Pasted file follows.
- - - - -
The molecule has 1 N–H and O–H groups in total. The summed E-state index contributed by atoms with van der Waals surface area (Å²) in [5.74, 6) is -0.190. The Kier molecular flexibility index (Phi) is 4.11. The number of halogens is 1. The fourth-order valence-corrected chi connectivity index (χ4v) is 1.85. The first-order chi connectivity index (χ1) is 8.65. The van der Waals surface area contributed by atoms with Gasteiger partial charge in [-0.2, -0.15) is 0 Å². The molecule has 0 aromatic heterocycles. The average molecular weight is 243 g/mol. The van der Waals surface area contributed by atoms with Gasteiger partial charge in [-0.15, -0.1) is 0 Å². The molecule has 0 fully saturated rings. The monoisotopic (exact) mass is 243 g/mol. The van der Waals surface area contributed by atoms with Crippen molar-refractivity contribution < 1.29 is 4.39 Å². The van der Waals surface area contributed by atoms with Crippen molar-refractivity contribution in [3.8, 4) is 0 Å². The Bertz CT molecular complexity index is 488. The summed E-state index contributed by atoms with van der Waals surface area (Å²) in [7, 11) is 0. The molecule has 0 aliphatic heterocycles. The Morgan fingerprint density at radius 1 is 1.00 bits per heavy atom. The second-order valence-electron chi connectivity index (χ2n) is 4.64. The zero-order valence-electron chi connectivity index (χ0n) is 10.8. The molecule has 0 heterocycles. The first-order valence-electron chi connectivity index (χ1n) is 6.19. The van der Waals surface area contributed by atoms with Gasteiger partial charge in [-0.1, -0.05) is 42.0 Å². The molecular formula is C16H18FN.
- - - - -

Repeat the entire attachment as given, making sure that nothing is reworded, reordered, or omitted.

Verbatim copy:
The molecule has 1 N–H and O–H groups in total. The summed E-state index contributed by atoms with van der Waals surface area (Å²) in [5.74, 6) is -0.190. The Kier molecular flexibility index (Phi) is 4.11. The number of halogens is 1. The fourth-order valence-corrected chi connectivity index (χ4v) is 1.85. The first-order chi connectivity index (χ1) is 8.65. The van der Waals surface area contributed by atoms with Gasteiger partial charge in [-0.2, -0.15) is 0 Å². The molecule has 0 aromatic heterocycles. The average molecular weight is 243 g/mol. The van der Waals surface area contributed by atoms with Gasteiger partial charge in [-0.15, -0.1) is 0 Å². The molecule has 0 fully saturated rings. The monoisotopic (exact) mass is 243 g/mol. The van der Waals surface area contributed by atoms with Crippen molar-refractivity contribution < 1.29 is 4.39 Å². The van der Waals surface area contributed by atoms with Crippen molar-refractivity contribution in [3.8, 4) is 0 Å². The Bertz CT molecular complexity index is 488. The summed E-state index contributed by atoms with van der Waals surface area (Å²) in [7, 11) is 0. The molecule has 0 aliphatic heterocycles. The Morgan fingerprint density at radius 1 is 1.00 bits per heavy atom. The second-order valence-electron chi connectivity index (χ2n) is 4.64. The zero-order valence-electron chi connectivity index (χ0n) is 10.8. The molecule has 0 heterocycles. The first-order valence-electron chi connectivity index (χ1n) is 6.19. The van der Waals surface area contributed by atoms with Gasteiger partial charge in [-0.1, -0.05) is 42.0 Å². The molecular formula is C16H18FN.